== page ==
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The Science of Music

What Is Beauty, and Why Is It Necessary?

In his Kallias Letters on Beauty, Friedrich Schiller described the perfection of the human character to his friend Gottfried Körner as moral beauty, which arises when duty becomes nature. When a human being entirely forgets himself and fulfills his duty with the same effortlessness as if simple instinct were acting through him. Such human beings – such “beautiful souls” – appear over and over again in history. Martin Luther King, Gandhi, Joan of Arc and many others still inspire us today, and Schiller gives the artist the task of ennobling the public playfully and humorously. Beauty, he says, is “freedom showing itself.” And the cultural work of the Schiller Institute emanates from this idea, beauty, which dwells within every great artist.

The crucial example of this was the Schiller Institute’s campaign for the return of the musical (Verdi) tuning, middle C = 256 Hz, which hundreds of opera singers supported from 1986 onward, including, for example, Renata Tebaldi, Piero Cappuccilli, Christa Ludwig, Peter Schreier, Birgit Nilsson, Mirella Freni, Alfredo Kraus, Montserrat Caballe and Placido Domingo. The central subject of this campaign was the defense of the Classical tradition in the field of bel canto singing, for as Giuseppe Verdi himself wrote in February 1844, hisgreatest desire was for a uniform tuning for the entire musical world, whereby, due to the lower tuning, the sonority is more noble, fuller, more majestic, and not so shrill as with a higher tuning. Not accidentally, Giuseppe Verdi took precisely the dramas of Schiller as the subjects of some of his most beautiful operas. And just as little is it an accident that he fought for the tuning of C = 256 Hz and thus for the correct interpretation of the Classical works.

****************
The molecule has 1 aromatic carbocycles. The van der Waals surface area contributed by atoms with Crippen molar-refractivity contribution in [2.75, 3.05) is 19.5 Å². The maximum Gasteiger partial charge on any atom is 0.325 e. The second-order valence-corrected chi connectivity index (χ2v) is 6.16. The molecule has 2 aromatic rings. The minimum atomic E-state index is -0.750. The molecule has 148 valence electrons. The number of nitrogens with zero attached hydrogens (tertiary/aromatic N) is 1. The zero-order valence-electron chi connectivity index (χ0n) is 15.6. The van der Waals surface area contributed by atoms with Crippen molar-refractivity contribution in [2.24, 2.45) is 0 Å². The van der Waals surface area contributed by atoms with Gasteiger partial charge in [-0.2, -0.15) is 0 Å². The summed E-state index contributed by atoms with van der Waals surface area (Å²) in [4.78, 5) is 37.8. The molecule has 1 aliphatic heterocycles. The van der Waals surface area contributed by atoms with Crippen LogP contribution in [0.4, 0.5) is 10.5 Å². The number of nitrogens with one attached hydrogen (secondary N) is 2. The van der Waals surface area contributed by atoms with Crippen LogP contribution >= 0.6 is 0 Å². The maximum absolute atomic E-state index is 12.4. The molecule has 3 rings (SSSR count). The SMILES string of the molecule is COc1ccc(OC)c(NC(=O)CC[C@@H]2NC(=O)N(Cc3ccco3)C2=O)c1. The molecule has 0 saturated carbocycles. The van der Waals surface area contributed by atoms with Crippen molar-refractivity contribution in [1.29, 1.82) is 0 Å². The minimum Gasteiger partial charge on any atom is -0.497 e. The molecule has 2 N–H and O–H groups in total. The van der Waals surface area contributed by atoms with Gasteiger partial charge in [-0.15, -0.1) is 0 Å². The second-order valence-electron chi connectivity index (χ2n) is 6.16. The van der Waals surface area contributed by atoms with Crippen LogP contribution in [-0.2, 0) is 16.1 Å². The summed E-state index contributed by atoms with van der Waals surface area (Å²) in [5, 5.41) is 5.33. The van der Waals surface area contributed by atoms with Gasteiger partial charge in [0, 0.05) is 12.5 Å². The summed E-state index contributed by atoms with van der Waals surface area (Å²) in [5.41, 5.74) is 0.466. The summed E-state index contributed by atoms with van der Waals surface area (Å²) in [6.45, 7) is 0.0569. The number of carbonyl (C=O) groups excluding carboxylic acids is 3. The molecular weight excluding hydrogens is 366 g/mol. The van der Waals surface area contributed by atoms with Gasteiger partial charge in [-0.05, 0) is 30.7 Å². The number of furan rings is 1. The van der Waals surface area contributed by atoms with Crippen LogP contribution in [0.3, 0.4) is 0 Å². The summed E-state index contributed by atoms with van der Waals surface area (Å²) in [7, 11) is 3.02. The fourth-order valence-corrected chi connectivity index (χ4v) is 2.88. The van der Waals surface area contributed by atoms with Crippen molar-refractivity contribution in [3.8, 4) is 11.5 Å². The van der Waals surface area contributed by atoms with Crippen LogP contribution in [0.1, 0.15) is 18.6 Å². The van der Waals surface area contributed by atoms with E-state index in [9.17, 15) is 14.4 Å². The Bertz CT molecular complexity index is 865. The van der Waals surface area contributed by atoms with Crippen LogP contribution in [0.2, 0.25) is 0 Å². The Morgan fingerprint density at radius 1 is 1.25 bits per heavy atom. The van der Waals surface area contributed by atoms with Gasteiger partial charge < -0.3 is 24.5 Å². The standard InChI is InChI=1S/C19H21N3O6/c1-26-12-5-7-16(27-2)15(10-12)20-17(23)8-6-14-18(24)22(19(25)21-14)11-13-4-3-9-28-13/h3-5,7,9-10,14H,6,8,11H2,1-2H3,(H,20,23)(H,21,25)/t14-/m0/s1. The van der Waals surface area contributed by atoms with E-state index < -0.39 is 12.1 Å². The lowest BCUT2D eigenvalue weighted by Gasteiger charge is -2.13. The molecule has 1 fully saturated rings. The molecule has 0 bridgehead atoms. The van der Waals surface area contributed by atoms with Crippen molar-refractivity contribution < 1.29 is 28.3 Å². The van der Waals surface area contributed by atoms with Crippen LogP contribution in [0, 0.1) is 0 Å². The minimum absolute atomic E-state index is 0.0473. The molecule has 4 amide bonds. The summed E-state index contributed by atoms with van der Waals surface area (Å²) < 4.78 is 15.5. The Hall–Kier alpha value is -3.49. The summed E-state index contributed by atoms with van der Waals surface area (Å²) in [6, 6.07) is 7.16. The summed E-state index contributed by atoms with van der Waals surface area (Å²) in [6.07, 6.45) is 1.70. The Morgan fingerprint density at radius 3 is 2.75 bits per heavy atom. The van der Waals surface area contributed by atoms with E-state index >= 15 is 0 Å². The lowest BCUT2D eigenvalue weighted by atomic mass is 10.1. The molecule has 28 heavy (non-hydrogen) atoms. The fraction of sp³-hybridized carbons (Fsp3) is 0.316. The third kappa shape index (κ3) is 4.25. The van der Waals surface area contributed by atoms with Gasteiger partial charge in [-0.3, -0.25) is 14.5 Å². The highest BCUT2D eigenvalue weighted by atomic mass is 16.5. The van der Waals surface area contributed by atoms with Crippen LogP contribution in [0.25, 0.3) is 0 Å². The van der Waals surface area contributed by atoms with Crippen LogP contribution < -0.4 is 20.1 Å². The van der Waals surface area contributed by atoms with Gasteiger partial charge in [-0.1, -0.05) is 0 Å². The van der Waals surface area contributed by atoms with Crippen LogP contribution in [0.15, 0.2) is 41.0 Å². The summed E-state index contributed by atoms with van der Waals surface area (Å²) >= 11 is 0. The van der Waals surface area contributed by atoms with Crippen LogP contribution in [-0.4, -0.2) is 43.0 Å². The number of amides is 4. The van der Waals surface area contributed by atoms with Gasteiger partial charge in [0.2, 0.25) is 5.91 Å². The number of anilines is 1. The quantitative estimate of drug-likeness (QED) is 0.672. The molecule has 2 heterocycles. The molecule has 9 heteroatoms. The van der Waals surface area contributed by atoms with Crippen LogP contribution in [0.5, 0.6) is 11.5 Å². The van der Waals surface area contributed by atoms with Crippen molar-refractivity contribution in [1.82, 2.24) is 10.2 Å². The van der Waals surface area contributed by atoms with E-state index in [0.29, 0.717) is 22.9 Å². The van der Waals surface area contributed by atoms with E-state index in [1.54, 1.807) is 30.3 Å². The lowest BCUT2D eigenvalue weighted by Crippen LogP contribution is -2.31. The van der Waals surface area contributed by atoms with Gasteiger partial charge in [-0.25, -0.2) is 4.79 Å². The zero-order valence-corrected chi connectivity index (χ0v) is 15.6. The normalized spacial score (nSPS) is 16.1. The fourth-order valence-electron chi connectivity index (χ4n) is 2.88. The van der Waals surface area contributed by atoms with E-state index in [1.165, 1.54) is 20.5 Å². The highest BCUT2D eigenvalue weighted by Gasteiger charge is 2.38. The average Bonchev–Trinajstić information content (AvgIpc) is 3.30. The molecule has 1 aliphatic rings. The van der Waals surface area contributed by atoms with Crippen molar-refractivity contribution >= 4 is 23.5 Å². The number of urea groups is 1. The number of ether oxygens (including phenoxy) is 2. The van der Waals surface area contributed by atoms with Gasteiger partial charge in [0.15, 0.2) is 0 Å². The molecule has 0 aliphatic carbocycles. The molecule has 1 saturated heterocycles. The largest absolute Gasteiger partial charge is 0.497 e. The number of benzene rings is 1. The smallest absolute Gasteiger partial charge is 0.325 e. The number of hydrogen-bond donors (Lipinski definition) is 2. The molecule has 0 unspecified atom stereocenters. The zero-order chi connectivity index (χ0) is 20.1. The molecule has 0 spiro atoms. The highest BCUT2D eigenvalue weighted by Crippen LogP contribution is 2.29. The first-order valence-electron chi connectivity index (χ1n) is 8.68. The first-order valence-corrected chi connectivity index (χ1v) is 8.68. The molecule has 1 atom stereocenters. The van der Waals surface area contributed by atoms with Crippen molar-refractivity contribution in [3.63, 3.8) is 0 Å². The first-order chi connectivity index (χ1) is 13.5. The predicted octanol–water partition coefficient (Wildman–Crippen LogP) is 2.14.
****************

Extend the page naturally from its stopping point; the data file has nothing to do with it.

The campaign for the Verdi tuning led, on April 9, 1988, to an international musical symposium of the Schiller Institute in Milan, which clearly demonstrated the difference between the tuning of A = 440 Hz customary today (in Vienna, up to 448 Hz), and the natural Verdi tuning. In the process it was also important to show that the form of human creativity found in the natural sciences, is the same form which comes to fruition in the composition of Classical music. The truth that music and science are subject to the same laws becomes very clear, not only for the singing voice but also for instrument-making, with the problem of the shift in the change of register, or passagio.

The volumes contained in the famous Stradivari – “Il Cremonese” – resonate to the highest degree with a tuning of C = 256 Hz, a tuning designated by the Italians as “the scientific tuning.” Changes in violin building which aim at a higher tuning lead, says the International Institute for Violin Construction in Cremona, to damage to the sound color and interpretation. The primarius (first violin) of the renowned Amadeus String Quartet, Norbert Brainin, was a close friend of Lyndon and Helga Zepp-LaRouche, and supported the work for the “scientific tuning,” by not only giving numerous master classes with the Schiller Institute in the 1990s on the subject of Classical “Motivführung” (motivic thorough composition) and tuning, but also presenting many concerts himself.

Norbert Brainin Politics As Art by Lyndon H. LaRouche, Jr. (2000)
Lyndon H. LaRouche, Jr. (left) and Norbert Brainin, first violinist of the Amadeus Quartet, after a concert in Boston in 1987.

Coronation Mass in C major by W.A. Mozart. 
Conductor: John Sigerson 
The NY-NJ Schiller Institute Chorus.

Other great artists such as the baritone and Schiller Institute Board Member William Warfield, the pianist Sylvia Olden Lee and the Fisk Jubilee Singers also took part at that time in this growing movement for the revival of Classical art. They brought with them the deep tradition of the Black Civil Rights Movement in the U.S.A., and saw the efforts of the Schiller Institute as the continuation of their battle for justice and freedom.

Starting with the years 2000-2001, this work was taken up by the choruses of the Schiller Institute and LaRouche movement, in the U.S.A., France, and Germany as well as other locations. Selected works from the Classical repertoire were performed at numerous conferences of the Schiller Institute – including Johann Sebastian Bach’s Jesu, meine Freude, Magnificat, and Mass in B-Minor, Mozart’s Requiem, and the fourth movement of Beethoven’s Ninth Symphony and his Choral Fantasy. The vocal training of these choruses was accompanied by the engagement of opera singers like Antonella Banaudi who sing and teach in the bel canto tradition.